Turkish shelling near hospital in northern Syria kills 1
BEIRUT (AP) -- Shells hit the center of a Syrian Kurdish enclave on Tuesday where Turkey is carrying out an offensive, landing near the area's only hospital and killing one person, the hospital manager and a monitoring group said.
The shelling near Afrin hospital is the first time the district's center has been targeted since Turkey began its offensive, now in its fourth week. It left two civilians seriously injured.
Turkey has sent in troops, lobbed artillery from across the border and used airstrikes in its operation in the Afrin enclave to rout the Syrian Kurdish militia, known as the People's Defense Units or the YPG. Ankara has also backed thousands of Syrian local fighters who are taking part in its ground operation in Afrin.
Turkey considers the YPG to be a "terrorist" group, but the group is backed by the U.S. and forms the backbone of the internationally backed Syrian Democratic Forces fighting Islamic State militants in Syria.
The Afrin offensive has further deepened tensions between Turkey and the U.S. over Washington's support of the Kurdish militia. The operation began Jan. 20, and has been met with stiff resistance from the YPG. The operation has mostly focused on Afrin's western, eastern and northern areas.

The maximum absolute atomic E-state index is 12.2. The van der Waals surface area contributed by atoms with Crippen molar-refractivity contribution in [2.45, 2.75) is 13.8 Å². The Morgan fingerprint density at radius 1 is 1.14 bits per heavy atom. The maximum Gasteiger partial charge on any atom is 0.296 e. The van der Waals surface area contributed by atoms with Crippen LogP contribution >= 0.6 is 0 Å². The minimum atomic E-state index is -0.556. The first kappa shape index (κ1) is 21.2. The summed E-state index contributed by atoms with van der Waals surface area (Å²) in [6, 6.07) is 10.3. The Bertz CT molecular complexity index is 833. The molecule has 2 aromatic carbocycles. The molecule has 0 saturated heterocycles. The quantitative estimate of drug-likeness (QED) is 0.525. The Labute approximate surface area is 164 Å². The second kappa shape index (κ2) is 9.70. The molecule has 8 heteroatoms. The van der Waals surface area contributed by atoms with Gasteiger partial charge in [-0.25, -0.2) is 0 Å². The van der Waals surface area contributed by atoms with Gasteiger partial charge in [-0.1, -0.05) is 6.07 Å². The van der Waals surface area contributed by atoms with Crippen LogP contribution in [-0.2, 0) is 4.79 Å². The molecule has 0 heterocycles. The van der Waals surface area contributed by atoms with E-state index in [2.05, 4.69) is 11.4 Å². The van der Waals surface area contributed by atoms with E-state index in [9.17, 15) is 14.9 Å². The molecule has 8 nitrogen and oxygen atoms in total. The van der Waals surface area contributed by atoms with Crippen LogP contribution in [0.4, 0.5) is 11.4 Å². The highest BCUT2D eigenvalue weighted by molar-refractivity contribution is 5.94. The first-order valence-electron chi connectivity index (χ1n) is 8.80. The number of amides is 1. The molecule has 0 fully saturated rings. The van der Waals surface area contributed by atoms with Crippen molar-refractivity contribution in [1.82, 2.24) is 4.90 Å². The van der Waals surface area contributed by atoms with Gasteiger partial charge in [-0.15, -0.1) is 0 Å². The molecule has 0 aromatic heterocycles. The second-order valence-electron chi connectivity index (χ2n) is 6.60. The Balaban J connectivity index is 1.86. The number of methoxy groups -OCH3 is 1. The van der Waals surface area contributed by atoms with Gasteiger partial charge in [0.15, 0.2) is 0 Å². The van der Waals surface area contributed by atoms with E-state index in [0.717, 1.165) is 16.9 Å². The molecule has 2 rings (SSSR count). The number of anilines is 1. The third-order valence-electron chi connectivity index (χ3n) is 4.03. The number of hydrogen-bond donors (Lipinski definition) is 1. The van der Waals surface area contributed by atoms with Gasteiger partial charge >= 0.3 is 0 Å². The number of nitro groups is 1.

Jiwan Mohamed, the Afrin hospital manager, said for the first time since Jan. 20, shells landed in the town's center, including one only 50 meters (yards) from the hospital on Tuesday. One taxi driver bringing in wounded was killed and five others were injured, including two critically, Mohamed said.
Mohamed said the attack disrupted baby deliveries, cut an electricity cable feeding one hospital section and sent panicked patients and staff to the streets.
Two other shells, which he said came from the Turkey-backed forces in the east, landed in other parts of Afrin town.
The Syrian Observatory for Human Rights said the shell that landed near the hospital entrance killed one person. The violence also killed two women in Afrin enclave Tuesday, the Observatory said. Tuesday's deaths bring the total casualties since Jan. 20 to 77, including 21 children and 15 women, according to the Observatory.
Mohamed puts the death toll much higher, saying his hospital records show at least 157 civilians have died in the offensive, while over 400 were wounded. The discrepancy couldn't be immediately reconciled.
Turkey says at least 31 of its soldiers were killed in the operation so far.